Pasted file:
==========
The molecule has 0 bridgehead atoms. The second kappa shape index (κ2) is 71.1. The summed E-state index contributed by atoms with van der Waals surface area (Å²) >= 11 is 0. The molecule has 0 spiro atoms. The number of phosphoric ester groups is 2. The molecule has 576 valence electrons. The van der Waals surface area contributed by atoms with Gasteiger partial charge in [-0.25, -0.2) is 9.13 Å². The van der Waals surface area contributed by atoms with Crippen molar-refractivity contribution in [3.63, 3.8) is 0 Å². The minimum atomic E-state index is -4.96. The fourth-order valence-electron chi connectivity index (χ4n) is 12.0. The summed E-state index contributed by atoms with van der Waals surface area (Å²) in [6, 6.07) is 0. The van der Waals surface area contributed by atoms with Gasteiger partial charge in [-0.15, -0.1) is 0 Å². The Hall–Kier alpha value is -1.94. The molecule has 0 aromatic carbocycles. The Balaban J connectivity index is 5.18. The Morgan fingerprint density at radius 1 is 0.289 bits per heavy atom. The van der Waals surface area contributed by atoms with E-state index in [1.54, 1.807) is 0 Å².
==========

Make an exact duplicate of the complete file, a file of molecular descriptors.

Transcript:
The molecule has 0 bridgehead atoms. The second kappa shape index (κ2) is 71.1. The summed E-state index contributed by atoms with van der Waals surface area (Å²) >= 11 is 0. The molecule has 0 spiro atoms. The number of phosphoric ester groups is 2. The molecule has 576 valence electrons. The van der Waals surface area contributed by atoms with Gasteiger partial charge in [-0.25, -0.2) is 9.13 Å². The van der Waals surface area contributed by atoms with Crippen molar-refractivity contribution in [3.63, 3.8) is 0 Å². The minimum atomic E-state index is -4.96. The fourth-order valence-electron chi connectivity index (χ4n) is 12.0. The summed E-state index contributed by atoms with van der Waals surface area (Å²) in [6, 6.07) is 0. The van der Waals surface area contributed by atoms with Gasteiger partial charge in [-0.15, -0.1) is 0 Å². The Hall–Kier alpha value is -1.94. The molecule has 0 aromatic carbocycles. The Balaban J connectivity index is 5.18. The Morgan fingerprint density at radius 1 is 0.289 bits per heavy atom. The van der Waals surface area contributed by atoms with E-state index in [1.54, 1.807) is 0 Å².